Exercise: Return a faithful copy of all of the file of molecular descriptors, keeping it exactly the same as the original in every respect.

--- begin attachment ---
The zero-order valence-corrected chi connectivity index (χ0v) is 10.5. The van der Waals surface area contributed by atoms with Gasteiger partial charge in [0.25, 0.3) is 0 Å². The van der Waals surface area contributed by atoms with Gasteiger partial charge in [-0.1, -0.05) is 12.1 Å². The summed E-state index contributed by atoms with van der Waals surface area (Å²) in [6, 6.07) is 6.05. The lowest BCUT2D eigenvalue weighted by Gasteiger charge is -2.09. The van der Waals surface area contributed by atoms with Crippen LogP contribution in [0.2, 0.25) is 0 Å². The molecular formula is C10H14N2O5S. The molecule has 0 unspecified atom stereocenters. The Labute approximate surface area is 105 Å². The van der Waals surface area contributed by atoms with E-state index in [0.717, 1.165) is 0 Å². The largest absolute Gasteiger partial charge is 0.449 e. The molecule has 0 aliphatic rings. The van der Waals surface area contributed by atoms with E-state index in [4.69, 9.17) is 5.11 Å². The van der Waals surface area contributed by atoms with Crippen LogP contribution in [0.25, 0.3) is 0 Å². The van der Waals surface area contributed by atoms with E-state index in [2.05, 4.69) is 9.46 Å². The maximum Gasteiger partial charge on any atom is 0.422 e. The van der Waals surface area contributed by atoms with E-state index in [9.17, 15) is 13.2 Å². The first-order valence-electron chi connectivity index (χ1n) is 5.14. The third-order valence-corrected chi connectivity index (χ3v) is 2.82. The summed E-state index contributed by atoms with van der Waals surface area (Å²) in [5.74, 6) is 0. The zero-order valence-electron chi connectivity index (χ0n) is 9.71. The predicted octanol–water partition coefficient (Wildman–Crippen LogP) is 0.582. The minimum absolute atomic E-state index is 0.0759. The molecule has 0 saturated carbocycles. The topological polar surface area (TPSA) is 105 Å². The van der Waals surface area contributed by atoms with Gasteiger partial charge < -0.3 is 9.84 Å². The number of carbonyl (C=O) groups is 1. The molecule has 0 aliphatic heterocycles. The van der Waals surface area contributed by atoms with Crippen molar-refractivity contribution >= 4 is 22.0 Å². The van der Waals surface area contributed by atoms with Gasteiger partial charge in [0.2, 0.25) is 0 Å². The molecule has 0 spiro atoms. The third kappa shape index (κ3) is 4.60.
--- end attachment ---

The zero-order valence-corrected chi connectivity index (χ0v) is 10.5. The van der Waals surface area contributed by atoms with Gasteiger partial charge in [0.25, 0.3) is 0 Å². The van der Waals surface area contributed by atoms with Gasteiger partial charge in [-0.1, -0.05) is 12.1 Å². The summed E-state index contributed by atoms with van der Waals surface area (Å²) in [6, 6.07) is 6.05. The lowest BCUT2D eigenvalue weighted by Gasteiger charge is -2.09. The van der Waals surface area contributed by atoms with Crippen LogP contribution in [0.2, 0.25) is 0 Å². The molecular formula is C10H14N2O5S. The molecule has 0 unspecified atom stereocenters. The Labute approximate surface area is 105 Å². The van der Waals surface area contributed by atoms with E-state index in [0.717, 1.165) is 0 Å². The largest absolute Gasteiger partial charge is 0.449 e. The molecule has 0 aliphatic rings. The van der Waals surface area contributed by atoms with E-state index in [4.69, 9.17) is 5.11 Å². The van der Waals surface area contributed by atoms with Crippen LogP contribution in [0.25, 0.3) is 0 Å². The van der Waals surface area contributed by atoms with E-state index in [2.05, 4.69) is 9.46 Å². The maximum Gasteiger partial charge on any atom is 0.422 e. The van der Waals surface area contributed by atoms with E-state index in [9.17, 15) is 13.2 Å². The first-order valence-electron chi connectivity index (χ1n) is 5.14. The third-order valence-corrected chi connectivity index (χ3v) is 2.82. The summed E-state index contributed by atoms with van der Waals surface area (Å²) in [5.74, 6) is 0. The zero-order valence-electron chi connectivity index (χ0n) is 9.71. The predicted octanol–water partition coefficient (Wildman–Crippen LogP) is 0.582. The minimum absolute atomic E-state index is 0.0759. The molecule has 0 saturated carbocycles. The topological polar surface area (TPSA) is 105 Å². The van der Waals surface area contributed by atoms with Gasteiger partial charge < -0.3 is 9.84 Å². The number of carbonyl (C=O) groups is 1. The molecule has 0 aliphatic heterocycles. The van der Waals surface area contributed by atoms with Crippen molar-refractivity contribution >= 4 is 22.0 Å². The van der Waals surface area contributed by atoms with Gasteiger partial charge in [0.2, 0.25) is 0 Å². The molecule has 0 spiro atoms. The third kappa shape index (κ3) is 4.60.